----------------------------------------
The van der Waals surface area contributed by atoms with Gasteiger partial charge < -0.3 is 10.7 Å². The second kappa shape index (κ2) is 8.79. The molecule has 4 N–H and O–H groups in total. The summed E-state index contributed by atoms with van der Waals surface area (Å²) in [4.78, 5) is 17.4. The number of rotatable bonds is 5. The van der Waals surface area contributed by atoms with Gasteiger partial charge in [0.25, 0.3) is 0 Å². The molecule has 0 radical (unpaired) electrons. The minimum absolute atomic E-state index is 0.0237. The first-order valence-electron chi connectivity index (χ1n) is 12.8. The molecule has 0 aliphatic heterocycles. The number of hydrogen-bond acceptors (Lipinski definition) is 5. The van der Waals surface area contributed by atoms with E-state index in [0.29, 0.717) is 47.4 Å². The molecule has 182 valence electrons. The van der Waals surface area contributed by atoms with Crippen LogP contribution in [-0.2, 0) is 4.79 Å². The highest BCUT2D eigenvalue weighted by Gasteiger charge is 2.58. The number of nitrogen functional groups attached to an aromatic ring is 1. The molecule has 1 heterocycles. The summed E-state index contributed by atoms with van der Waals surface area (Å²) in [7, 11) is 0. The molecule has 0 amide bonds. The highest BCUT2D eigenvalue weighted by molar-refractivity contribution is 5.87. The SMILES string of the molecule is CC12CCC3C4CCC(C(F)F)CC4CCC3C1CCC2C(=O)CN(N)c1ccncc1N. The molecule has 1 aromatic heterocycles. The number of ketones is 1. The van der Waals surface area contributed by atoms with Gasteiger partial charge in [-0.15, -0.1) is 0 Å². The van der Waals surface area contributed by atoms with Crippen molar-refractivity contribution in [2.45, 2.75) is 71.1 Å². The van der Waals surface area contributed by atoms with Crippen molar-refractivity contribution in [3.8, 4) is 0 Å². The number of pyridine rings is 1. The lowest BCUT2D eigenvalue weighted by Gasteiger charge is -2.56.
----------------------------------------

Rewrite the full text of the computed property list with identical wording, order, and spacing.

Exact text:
The van der Waals surface area contributed by atoms with Gasteiger partial charge < -0.3 is 10.7 Å². The second kappa shape index (κ2) is 8.79. The molecule has 4 N–H and O–H groups in total. The summed E-state index contributed by atoms with van der Waals surface area (Å²) in [4.78, 5) is 17.4. The number of rotatable bonds is 5. The van der Waals surface area contributed by atoms with Gasteiger partial charge in [0.25, 0.3) is 0 Å². The molecule has 0 radical (unpaired) electrons. The minimum absolute atomic E-state index is 0.0237. The first-order valence-electron chi connectivity index (χ1n) is 12.8. The molecule has 0 aliphatic heterocycles. The number of hydrogen-bond acceptors (Lipinski definition) is 5. The van der Waals surface area contributed by atoms with E-state index in [0.29, 0.717) is 47.4 Å². The molecule has 182 valence electrons. The van der Waals surface area contributed by atoms with Crippen LogP contribution in [-0.2, 0) is 4.79 Å². The highest BCUT2D eigenvalue weighted by Gasteiger charge is 2.58. The number of nitrogen functional groups attached to an aromatic ring is 1. The molecule has 1 heterocycles. The summed E-state index contributed by atoms with van der Waals surface area (Å²) in [7, 11) is 0. The molecule has 0 amide bonds. The highest BCUT2D eigenvalue weighted by molar-refractivity contribution is 5.87. The SMILES string of the molecule is CC12CCC3C4CCC(C(F)F)CC4CCC3C1CCC2C(=O)CN(N)c1ccncc1N. The molecule has 1 aromatic heterocycles. The number of ketones is 1. The van der Waals surface area contributed by atoms with Gasteiger partial charge in [-0.15, -0.1) is 0 Å². The van der Waals surface area contributed by atoms with Crippen molar-refractivity contribution in [2.45, 2.75) is 71.1 Å². The van der Waals surface area contributed by atoms with Crippen molar-refractivity contribution in [3.8, 4) is 0 Å². The number of pyridine rings is 1. The lowest BCUT2D eigenvalue weighted by Gasteiger charge is -2.56.